Creaking NHS will struggle to build closer ties with research and industry, says Michael Hopkins
The UK’s Life Sciences Vision, launched last Wednesday, sets out the next steps for an industry that the government sees as one of the best hopes for generating skilled, well-paid jobs and export income, while also bringing to market innovations that reduce disease and save lives.
The vision is the latest in two decades of government initiatives aimed at making the life sciences industry a testbed for the rebirth of UK industrial strategy. These stretch back to 2003, when what were then called the Department of Health and the Department of Trade and Industry, along with the BioIndustry Association, launched a coordinated effort to spur the growth of the UK’s emerging life sciences firms.
These firms, though, struggled to maintain the support of domestic capital markets. At the same time, large pharmaceutical companies continued to downscale their UK R&D sites. This prompted two Life Sciences Industrial Strategies, launched in 2011 and 2017, heralding deeper state and industry co-investment, along with greater alignment towards common goals.
These contributed to the life sciences industry increasing employment by 1 per cent per year over the past decade—albeit against an average of 1.2 per cent for all UK sectors. Yet the industry’s turnover declined by 2 per cent over the same period.
The story on investment is more positive, with UK biotech firms reported to have raised more than £2.8 billion in 2020—the best year ever and 10 times more than in 2012. But acquisitions of promising domestic firms by international rivals continue to thwart the 2017 strategy’s goal of growing a clutch of UK businesses worth more than £20bn each.
Rather than focusing on building large businesses, which is arguably beyond the power of government, the latest vision focuses on establishing seven missions backed by government departments, agencies, charities, trade associations and life sciences firms. The missions aim to support innovations in vaccines and to address neurodegenerative disease, cancer, cardiovascular disease and obesity, respiratory disease, the biology of ageing and mental health conditions.
These missions will require the UK to build up key capabilities in translating research results to the clinic, early diagnosis, vaccine discovery and manufacturing. Each will also need strong leadership and its own strategy. No new funding has been announced for these at present.
Crucially, the vision also identifies some “critical” preconditions, without which its ambitions “will not be delivered”. All are familiar problems—which perhaps should be a first hint to temper our expectations.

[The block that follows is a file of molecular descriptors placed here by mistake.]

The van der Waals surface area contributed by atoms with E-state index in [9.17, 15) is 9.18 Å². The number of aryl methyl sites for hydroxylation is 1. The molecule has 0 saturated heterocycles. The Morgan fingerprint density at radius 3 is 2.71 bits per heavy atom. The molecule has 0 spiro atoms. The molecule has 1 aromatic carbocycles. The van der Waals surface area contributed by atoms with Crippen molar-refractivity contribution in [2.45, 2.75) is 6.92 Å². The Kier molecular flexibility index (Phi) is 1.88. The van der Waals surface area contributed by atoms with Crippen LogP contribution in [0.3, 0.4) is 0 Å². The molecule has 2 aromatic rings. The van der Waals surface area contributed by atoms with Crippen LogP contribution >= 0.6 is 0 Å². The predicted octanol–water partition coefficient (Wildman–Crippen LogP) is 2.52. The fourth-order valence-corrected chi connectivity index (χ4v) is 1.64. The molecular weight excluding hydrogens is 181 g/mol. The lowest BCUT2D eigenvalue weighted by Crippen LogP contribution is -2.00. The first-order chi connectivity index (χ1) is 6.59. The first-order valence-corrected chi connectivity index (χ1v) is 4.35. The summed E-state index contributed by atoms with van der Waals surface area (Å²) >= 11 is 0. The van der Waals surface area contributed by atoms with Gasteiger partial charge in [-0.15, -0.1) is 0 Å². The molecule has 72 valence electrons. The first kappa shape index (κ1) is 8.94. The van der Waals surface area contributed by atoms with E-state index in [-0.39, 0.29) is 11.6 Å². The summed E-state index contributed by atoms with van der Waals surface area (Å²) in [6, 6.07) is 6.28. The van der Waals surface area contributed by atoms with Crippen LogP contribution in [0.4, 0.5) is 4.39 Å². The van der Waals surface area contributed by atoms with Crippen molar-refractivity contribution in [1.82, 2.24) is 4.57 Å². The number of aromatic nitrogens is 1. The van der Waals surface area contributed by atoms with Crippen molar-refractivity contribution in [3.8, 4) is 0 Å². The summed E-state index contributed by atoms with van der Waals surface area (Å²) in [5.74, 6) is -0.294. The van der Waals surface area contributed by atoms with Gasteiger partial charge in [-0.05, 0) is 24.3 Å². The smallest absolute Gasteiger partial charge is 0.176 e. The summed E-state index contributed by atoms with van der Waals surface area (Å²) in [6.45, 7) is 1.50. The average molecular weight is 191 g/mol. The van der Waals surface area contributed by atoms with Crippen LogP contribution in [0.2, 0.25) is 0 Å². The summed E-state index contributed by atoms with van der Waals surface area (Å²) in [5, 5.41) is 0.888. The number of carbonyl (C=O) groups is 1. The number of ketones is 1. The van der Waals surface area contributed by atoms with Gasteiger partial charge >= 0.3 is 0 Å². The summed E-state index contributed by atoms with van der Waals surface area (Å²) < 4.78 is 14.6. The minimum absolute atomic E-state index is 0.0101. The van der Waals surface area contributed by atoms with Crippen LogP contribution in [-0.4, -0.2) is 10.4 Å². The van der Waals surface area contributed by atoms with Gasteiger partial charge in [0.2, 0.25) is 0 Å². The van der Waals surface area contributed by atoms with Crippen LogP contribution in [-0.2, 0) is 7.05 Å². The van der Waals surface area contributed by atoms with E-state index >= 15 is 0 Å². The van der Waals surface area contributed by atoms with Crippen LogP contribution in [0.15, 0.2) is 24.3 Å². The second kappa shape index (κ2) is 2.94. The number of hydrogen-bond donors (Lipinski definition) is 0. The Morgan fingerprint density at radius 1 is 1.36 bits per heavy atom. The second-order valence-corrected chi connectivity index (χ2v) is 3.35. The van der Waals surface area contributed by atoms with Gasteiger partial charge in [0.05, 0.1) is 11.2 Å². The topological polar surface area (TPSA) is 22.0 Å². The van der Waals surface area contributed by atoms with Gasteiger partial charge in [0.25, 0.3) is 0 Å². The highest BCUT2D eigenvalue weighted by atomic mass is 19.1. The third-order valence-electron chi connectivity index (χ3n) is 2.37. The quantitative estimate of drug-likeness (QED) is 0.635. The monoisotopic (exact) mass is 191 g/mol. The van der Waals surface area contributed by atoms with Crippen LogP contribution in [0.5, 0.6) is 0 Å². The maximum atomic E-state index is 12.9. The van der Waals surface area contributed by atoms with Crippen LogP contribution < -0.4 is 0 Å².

First, the UK needs to raise R&D investment to 2.4 per cent of GDP to reflect its ‘science superpower’ ambitions. This should be squarely in government’s control, despite recent budget cuts at UK Research and Innovation.
A second precondition is that the UK’s emerging life sciences firms need better access to long-term investors, such as pension funds. Although current investment figures look strong, a recent report from the BioIndustry Association suggests that, lacking adequate domestic backing, UK firms have become too reliant on US investors, raising concerns that they could move their operations west.
The vision acknowledges the attractions of such a move: in the US, the average size of a venture capital funding round is around £20 million, compared with the UK’s £9m, with this gap widening over time. The disparity continues for firms seeking a stock market listing, with New York’s Nasdaq index valuing biotech firms 20-30 per cent higher than the London Stock Exchange.
The 2017 Life Sciences Strategy deferred this problem to the Treasury. Now, a taskforce is promised to look into it, and a Life Sciences Investment Programme will have £200m to leverage much-needed patient capital from investors.
A third precondition is easier access to the NHS’s trove of healthcare data. This, it is hoped, could be facilitated by more simplified governance and oversight, while maintaining standards, transparency and public trust. Yet access to this data has only recently been delayed due to an outcry over inadequate transparency and safeguards.
Finally, perhaps the most difficult precondition to fulfil in the middle of a global pandemic is the vision’s reliance on the NHS as an “innovation partner”, adapting to support industry access to its capabilities and market. Within a week of the vision’s launch, officials have warned health secretary Sajid Javid, who co-authored its foreword, of the impact the virus’s resurgence will have on NHS waiting lists. It is difficult to imagine how an already overstretched service can respond to further demands.
Michael Hopkins is professor of innovation management in the Science Policy Research Unit, University of Sussex
This article also appeared in Research Fortnight